This also set me off on a long-term fascination with King Arthur and the Middle Ages, culminating in me writing my own medieval time-travel novel Drawn.

What band could you not get enough of in high school?  Were you an album or a CD kid?  Cover art you remember?
Oh dear.  Ready for blast from the past stuff?  I did the whole mellow music thing, loving James Taylor and Carol King, but I also loved groups like Cheap Trick and Heart. Heart was phenomenal in concert.
Yeah, it was albums all the way.  I’ll never forget my poor dad during my freshman move-in day in college carrying milk crates full of albums up five flights of steps. They weighed a ton!  Just a year later, everything was cassettes, and much lighter.
As for cover art? The Eagles album. The people in it all looked so hip and sunburned and blonde, and every guy wanted to wear those pukka shell necklaces!  Hey, stop laughing. (Not laughing. I actually got to see Cheap Trick my senior year in high school)

What was the fashion rage - the one article of clothing you either got, or didn’t get that rocked your world?
Preppy was starting to come into fashion, so there were lots of button-down collar shirts and boat shoes.  For me, it was all about clogs (I still wear clogs).  The ugliest trend? Gauchos.  Happy to say I never wore those.  I tended to do my own thing fashion-wise.  One of my favorite looks was wearing an oversized white button up shirt with the sleeves rolled up.  I liked comfort.

What hobbies, activities, sports were you involved in that influence your writing today?
Art. I was really into painting, drawing, print-making.  And this definitely influenced my most recent novel Drawn.  That book is about a teen artist who draws a ghost.  I even did the cover illustration for the book.  
I was also a fencer, and this helped with the battle scenes in Drawn.  Plus I was involved in theater productions, and oh the drama! Timing and dramatic moments are important in writing tight scenes, so that influenced my writing too.

Good kid or wild child or a little of both?  Details? (Mwaahaa)
I’m a second child, the baby in the family.  My older sibling was THE wild child, and he was caught most of the time. Watching the effect on the family probably trained me to be more of the good kid, the old soul of the bunch.  But there was definitely some wild child too. ’Nough said!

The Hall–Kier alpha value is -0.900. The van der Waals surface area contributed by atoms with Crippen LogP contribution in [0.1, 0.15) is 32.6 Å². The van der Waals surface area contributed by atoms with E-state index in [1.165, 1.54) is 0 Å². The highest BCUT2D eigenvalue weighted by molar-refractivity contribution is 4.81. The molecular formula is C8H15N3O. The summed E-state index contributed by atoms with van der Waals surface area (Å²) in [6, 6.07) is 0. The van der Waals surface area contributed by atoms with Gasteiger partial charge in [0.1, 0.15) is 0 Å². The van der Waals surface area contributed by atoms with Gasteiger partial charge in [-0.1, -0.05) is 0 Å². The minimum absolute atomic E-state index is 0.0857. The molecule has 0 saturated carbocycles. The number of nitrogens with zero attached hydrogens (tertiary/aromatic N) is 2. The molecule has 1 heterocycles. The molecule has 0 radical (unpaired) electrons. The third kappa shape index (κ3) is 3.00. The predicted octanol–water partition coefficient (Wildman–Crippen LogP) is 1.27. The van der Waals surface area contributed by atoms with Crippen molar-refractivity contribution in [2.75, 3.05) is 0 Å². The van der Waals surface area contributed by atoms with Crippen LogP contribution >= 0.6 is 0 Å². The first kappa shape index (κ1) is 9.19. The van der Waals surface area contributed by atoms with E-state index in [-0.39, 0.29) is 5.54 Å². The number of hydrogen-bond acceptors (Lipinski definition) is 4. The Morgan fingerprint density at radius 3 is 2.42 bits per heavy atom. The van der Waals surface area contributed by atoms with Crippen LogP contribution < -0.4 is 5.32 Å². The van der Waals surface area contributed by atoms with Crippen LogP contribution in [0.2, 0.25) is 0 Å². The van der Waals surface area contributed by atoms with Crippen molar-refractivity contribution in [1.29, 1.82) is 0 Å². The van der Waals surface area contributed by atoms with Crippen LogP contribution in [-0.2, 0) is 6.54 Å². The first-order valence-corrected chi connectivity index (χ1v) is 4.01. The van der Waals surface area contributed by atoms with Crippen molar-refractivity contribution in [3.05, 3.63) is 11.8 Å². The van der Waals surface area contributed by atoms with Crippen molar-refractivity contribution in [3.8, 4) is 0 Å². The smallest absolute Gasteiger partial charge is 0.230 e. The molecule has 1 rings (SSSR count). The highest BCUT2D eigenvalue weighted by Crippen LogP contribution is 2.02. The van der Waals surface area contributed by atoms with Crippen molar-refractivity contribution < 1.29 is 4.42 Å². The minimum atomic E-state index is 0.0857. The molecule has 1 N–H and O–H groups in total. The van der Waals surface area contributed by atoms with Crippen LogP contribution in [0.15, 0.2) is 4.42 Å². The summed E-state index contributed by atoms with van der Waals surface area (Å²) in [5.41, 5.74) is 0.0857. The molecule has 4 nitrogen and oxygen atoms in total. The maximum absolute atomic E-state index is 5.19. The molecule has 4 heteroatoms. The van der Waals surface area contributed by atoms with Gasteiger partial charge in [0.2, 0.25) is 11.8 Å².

Did you have a favorite phrase or slang word?
How old am I? I actually had to go through my high school yearbook to jog my memory on this one!  Jeesh.  Okay, we said “just joshin’” a lot, and when we were sarcastic, we’d say “Oh wacka wacka wacka…”  Hey, the Muppets were huge back then.  I know. Sad, right?
Who was your bestie?  Your frenemy?  Your sworn enemy?  Did you ever have one that switched to another?  Why?
One of my besties Margaret was actually my sworn enemy in elementary school, which is interesting.  I don’t remember any frenemy or sworn enemy in high school.  There was one lousy ex-boyfriend who was a major jerk. Does that count?  Absolutely!
I had different groups of close friends throughout high school. I was too busy doing my own thing, and I hate drama (even though I was in the drama club), so I gravitated toward drama-free people. Margaret and I drifted apart, and I became close to the girls on my fencing team. And at the end of high school Richard and Mike (who was my boyfriend at the time) became my besties. We’d go to concerts together and hang out in New York. We’re still in touch.
If you could say one thing to your high school you, what would you say?
Don’t worry about that “C” in journalism or the fact that you didn’t land a single publication credit like a bunch of other kids have.  You’ll still go to a decent college, and no one’s going to stop you from writing or from anything else you really want to do. And forget about that jerk ex-boyfriend!

How do we find you now? 
On facebook: Marie Lamba, Author
On twitter: marielamba
Website/blog: marielamba.com